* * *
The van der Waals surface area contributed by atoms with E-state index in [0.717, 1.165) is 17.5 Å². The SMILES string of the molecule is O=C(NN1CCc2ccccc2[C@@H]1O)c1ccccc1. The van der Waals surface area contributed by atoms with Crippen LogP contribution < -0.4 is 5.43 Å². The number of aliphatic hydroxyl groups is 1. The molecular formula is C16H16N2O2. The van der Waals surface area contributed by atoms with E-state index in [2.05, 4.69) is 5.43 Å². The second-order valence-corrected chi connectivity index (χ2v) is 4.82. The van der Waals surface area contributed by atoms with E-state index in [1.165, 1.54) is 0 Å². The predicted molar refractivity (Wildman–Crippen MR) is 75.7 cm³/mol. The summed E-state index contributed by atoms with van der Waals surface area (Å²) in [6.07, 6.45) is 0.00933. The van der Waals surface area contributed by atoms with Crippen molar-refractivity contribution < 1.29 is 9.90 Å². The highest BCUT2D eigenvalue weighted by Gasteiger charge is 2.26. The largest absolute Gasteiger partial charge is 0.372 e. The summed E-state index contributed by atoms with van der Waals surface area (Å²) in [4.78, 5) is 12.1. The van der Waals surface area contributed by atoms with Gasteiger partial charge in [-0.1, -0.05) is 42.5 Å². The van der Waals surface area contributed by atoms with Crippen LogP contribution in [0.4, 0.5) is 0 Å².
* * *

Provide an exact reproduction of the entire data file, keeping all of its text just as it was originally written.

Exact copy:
The van der Waals surface area contributed by atoms with E-state index in [0.717, 1.165) is 17.5 Å². The SMILES string of the molecule is O=C(NN1CCc2ccccc2[C@@H]1O)c1ccccc1. The van der Waals surface area contributed by atoms with Crippen LogP contribution < -0.4 is 5.43 Å². The number of aliphatic hydroxyl groups is 1. The molecular formula is C16H16N2O2. The van der Waals surface area contributed by atoms with E-state index in [2.05, 4.69) is 5.43 Å². The second-order valence-corrected chi connectivity index (χ2v) is 4.82. The van der Waals surface area contributed by atoms with E-state index in [1.165, 1.54) is 0 Å². The predicted molar refractivity (Wildman–Crippen MR) is 75.7 cm³/mol. The summed E-state index contributed by atoms with van der Waals surface area (Å²) in [6.07, 6.45) is 0.00933. The van der Waals surface area contributed by atoms with Crippen molar-refractivity contribution < 1.29 is 9.90 Å². The highest BCUT2D eigenvalue weighted by Gasteiger charge is 2.26. The largest absolute Gasteiger partial charge is 0.372 e. The summed E-state index contributed by atoms with van der Waals surface area (Å²) in [4.78, 5) is 12.1. The van der Waals surface area contributed by atoms with Gasteiger partial charge in [-0.1, -0.05) is 42.5 Å². The van der Waals surface area contributed by atoms with Crippen LogP contribution in [0.4, 0.5) is 0 Å².